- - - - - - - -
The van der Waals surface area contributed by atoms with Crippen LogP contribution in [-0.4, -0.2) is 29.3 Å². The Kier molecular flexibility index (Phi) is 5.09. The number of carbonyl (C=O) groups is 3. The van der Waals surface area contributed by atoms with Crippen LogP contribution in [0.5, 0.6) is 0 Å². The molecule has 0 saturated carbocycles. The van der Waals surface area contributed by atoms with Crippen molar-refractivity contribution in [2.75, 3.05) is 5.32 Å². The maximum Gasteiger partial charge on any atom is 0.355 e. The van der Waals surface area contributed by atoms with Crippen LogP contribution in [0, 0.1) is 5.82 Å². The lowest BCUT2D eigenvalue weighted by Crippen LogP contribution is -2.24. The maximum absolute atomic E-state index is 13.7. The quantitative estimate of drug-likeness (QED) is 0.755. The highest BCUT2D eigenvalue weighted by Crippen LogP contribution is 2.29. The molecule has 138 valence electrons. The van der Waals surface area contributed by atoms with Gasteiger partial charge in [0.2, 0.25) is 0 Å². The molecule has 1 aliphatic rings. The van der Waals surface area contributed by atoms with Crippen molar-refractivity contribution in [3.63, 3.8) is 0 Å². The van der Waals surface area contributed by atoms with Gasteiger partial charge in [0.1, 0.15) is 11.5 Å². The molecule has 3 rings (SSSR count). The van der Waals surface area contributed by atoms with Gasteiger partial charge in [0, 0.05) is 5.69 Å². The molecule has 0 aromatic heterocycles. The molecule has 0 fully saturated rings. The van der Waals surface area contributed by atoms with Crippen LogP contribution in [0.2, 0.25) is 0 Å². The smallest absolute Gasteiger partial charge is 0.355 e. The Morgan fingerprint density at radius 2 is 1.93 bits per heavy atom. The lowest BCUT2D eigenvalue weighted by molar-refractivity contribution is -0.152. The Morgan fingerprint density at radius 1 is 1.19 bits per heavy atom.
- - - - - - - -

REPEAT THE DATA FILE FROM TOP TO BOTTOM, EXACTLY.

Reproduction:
The van der Waals surface area contributed by atoms with Crippen LogP contribution in [-0.4, -0.2) is 29.3 Å². The Kier molecular flexibility index (Phi) is 5.09. The number of carbonyl (C=O) groups is 3. The van der Waals surface area contributed by atoms with Crippen LogP contribution in [0.5, 0.6) is 0 Å². The molecule has 0 saturated carbocycles. The van der Waals surface area contributed by atoms with Crippen molar-refractivity contribution in [2.75, 3.05) is 5.32 Å². The maximum Gasteiger partial charge on any atom is 0.355 e. The van der Waals surface area contributed by atoms with Crippen LogP contribution in [0, 0.1) is 5.82 Å². The lowest BCUT2D eigenvalue weighted by Crippen LogP contribution is -2.24. The maximum absolute atomic E-state index is 13.7. The quantitative estimate of drug-likeness (QED) is 0.755. The highest BCUT2D eigenvalue weighted by Crippen LogP contribution is 2.29. The molecule has 138 valence electrons. The van der Waals surface area contributed by atoms with Gasteiger partial charge in [0.2, 0.25) is 0 Å². The molecule has 1 aliphatic rings. The van der Waals surface area contributed by atoms with Crippen molar-refractivity contribution in [3.63, 3.8) is 0 Å². The van der Waals surface area contributed by atoms with Gasteiger partial charge in [0.1, 0.15) is 11.5 Å². The molecule has 3 rings (SSSR count). The van der Waals surface area contributed by atoms with Gasteiger partial charge in [0, 0.05) is 5.69 Å². The molecule has 0 aromatic heterocycles. The molecule has 0 fully saturated rings. The van der Waals surface area contributed by atoms with Crippen LogP contribution in [0.2, 0.25) is 0 Å². The smallest absolute Gasteiger partial charge is 0.355 e. The Morgan fingerprint density at radius 2 is 1.93 bits per heavy atom. The lowest BCUT2D eigenvalue weighted by molar-refractivity contribution is -0.152. The Morgan fingerprint density at radius 1 is 1.19 bits per heavy atom.